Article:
The Present Debt Crisis

When I was in business, I used to have a cartoon I would post in the office from time to time. It showed an anguished face, literally pulling his hair out, and was captioned “Oh no, you did just what I told you to do”. The point, of course, was the folly of putting together a solution before defining the problem.

In today’s government debt “crisis”, the parties seem to suffer from the same affliction. What problem is this “crisis” supposed to solve? The media says we are trying to avoid default, but that is silly. We should all understand that it would be difficult to default on existing debt unless done so willfully. Government commitments could not be met, but the debt part of it is fairly easy. So what is going on?

Simply put, the problem to be solved is “What portion of GDP should the federal government spend?”. The President seems to want 25%, the House Republicans 18%. Historic tax income has broadly been in the 18 to 19% of GDP range. So how do you spend 25%? Raise more tax revenue. The President’s prescription for this is to tax “wealthy” people at a higher rate, and thus bring an increased percent of GDP into federal coffers. The opposition says that this will not raise more revenues, as people will avoid paying more tax at the cost of economic activity and jobs. Their argument is that if economic activity slows due to rate increases tax revenues will go down, not up. The President says this is not the case, that economic activity will continue regardless of changes in the tax rate.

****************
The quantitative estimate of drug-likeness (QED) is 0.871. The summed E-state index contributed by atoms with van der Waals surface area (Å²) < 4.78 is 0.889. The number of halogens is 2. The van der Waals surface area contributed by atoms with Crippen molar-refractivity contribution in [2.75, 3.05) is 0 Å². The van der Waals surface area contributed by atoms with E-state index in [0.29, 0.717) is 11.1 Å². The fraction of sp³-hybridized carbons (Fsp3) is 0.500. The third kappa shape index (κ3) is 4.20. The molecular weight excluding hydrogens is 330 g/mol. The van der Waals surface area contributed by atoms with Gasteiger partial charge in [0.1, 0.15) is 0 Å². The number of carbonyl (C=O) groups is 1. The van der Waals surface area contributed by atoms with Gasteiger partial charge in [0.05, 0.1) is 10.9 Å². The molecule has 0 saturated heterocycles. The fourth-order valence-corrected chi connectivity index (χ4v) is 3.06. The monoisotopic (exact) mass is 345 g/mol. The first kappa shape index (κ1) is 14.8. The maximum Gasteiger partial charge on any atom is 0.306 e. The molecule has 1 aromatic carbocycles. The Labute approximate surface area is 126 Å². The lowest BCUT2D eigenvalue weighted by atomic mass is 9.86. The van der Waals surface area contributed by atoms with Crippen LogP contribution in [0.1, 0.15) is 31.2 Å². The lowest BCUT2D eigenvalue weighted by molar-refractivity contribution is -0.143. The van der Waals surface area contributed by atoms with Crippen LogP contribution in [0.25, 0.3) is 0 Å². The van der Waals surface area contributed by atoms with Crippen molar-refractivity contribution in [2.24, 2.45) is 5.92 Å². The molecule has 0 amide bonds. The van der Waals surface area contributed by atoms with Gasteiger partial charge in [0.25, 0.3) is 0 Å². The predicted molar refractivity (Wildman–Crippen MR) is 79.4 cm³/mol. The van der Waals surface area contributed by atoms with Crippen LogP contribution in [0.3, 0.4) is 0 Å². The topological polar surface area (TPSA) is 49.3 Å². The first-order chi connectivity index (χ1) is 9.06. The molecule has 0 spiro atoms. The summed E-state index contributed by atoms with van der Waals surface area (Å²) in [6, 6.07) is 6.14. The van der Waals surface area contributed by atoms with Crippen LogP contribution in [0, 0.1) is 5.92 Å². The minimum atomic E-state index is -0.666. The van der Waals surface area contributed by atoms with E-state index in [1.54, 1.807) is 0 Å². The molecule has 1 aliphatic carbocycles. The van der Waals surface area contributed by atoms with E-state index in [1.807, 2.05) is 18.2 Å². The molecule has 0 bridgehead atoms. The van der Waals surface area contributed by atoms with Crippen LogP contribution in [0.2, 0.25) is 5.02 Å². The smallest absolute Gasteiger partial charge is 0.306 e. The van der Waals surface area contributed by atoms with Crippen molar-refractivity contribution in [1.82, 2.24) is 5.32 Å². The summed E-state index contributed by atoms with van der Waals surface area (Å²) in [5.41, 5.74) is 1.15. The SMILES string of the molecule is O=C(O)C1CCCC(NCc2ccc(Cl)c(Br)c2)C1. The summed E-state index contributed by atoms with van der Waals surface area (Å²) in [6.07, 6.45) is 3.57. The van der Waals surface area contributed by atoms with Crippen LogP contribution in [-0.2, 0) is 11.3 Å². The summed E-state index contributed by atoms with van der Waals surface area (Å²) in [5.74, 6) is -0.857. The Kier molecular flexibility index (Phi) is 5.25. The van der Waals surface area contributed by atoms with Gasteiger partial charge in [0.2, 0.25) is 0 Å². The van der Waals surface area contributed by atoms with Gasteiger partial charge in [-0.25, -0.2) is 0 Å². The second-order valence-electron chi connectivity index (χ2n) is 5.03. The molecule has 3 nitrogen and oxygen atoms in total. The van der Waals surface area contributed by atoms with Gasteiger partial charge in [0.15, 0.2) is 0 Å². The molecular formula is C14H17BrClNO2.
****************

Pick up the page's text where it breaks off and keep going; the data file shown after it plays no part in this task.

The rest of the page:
So draw your own conclusions. But do so in the context of the actual problem being discussed – not all the silliness you see on TV and in the papers these days. What portion of GDP should the federal government spend?

Jim Hirshfield

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2 Responses to “The Present Debt Crisis”

  1. Cedric Pekar Says:

    How can you enforce a bad credit judgement against a supplier ?

  2. Admin Says:

    I take it you have a judgment, but still no money. Sounds like a question for an attorney.

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